Launched in 2004, the “Livestrong” bracelet started a trend of popular wristbands that have come to represent and popularize different causes. From starting as a token to raise monies and awareness to combat cancer, the wristband has been used to promote hundreds of other avenues.
Besides donning these bands for your favorite charity, new research suggests that a version of these bracelets may have some other benefits. By wearing the popular fashion, scientists have come up with an idea that could help us identify potential disease risks of exposure to hazardous substances.
Kim Anderson and colleagues note that people breathe, touch and ingest a mix of many substances at low levels every day. But figuring out if natural and synthetic compounds can lead to disease is difficult. Thousands of these compounds are in common consumer products and industrial processes, but not all of them have been tested for toxicity. Research suggests that there’s a link between some of these substances and human health problems. However, establishing cause and effect definitively requires long-term measurements.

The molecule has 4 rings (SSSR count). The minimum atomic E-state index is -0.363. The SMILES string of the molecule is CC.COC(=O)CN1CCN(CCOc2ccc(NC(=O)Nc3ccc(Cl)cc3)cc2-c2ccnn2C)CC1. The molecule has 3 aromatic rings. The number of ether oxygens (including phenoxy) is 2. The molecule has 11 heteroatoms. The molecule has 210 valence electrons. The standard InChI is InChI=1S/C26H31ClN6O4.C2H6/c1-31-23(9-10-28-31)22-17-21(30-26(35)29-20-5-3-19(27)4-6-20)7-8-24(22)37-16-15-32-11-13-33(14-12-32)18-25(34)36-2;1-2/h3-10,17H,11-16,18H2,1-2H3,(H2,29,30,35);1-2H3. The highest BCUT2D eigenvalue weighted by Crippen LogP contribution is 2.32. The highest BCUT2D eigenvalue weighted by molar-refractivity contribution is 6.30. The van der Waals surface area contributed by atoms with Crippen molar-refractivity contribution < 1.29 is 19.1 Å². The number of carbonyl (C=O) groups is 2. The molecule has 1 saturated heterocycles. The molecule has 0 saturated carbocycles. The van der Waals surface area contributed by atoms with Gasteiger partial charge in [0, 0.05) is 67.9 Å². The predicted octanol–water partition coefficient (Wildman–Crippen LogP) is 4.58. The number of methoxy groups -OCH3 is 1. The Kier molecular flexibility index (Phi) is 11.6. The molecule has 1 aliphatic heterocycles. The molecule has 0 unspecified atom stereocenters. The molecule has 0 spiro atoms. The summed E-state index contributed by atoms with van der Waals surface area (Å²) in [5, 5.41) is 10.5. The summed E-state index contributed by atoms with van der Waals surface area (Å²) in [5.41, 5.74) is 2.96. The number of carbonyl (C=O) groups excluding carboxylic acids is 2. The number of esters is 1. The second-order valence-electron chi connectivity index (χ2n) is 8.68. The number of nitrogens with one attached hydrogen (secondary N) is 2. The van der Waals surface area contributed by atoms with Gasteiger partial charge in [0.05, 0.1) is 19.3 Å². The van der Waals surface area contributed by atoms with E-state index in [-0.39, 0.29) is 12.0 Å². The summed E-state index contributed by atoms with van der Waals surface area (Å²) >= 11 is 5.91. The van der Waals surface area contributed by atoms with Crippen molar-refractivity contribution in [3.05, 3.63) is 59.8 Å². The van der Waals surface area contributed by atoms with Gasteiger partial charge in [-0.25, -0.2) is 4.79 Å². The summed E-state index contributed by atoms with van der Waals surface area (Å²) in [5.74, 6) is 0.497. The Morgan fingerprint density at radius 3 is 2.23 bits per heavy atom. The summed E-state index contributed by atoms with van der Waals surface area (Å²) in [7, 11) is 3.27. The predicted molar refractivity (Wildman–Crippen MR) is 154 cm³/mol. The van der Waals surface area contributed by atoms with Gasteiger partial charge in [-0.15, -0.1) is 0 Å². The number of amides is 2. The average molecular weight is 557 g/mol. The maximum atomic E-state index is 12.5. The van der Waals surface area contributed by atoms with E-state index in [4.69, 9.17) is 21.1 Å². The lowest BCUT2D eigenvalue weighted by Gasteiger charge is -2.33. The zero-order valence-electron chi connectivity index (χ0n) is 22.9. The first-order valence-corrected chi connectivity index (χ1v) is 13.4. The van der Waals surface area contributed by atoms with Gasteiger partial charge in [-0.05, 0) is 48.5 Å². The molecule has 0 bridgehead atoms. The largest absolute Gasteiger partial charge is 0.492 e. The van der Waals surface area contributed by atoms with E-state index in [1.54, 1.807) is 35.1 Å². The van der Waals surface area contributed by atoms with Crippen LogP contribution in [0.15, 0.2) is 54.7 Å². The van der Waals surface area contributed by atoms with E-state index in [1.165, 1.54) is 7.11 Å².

These issues lead Anderson and her team to look for a better way to more accurately assess an individual person’s exposure to possible toxins.
For a solution, they turned to commercially available wristbands because they’re made of silicone, which absorbs a wide range of compounds. After volunteers wore (modified) cleaned wristbands for various periods of time, the scientists could measure what the silicone had absorbed: 49 different substances, including polycyclic aromatic hydrocarbons (PAHs), some of which have been linked to cancer, plus compounds from pesticides and consumer products.
“We can screen for over 1,000 chemicals that may accumulate in the wristbands,” says Anderson. “Currently, PAHs, pesticides, flame retardants, PCBs, industrial chemicals and consumer and pharmaceutical products have been quantified in wristbands.” They conclude that the bands could be a valuable tool for finally determining individual exposures and what compounds are safe and which ones come with risk.
Scientists reported the development in the ACS journal Environmental Science & Technology.
Article by Allison Winter, appearing courtesy Environmental News Network.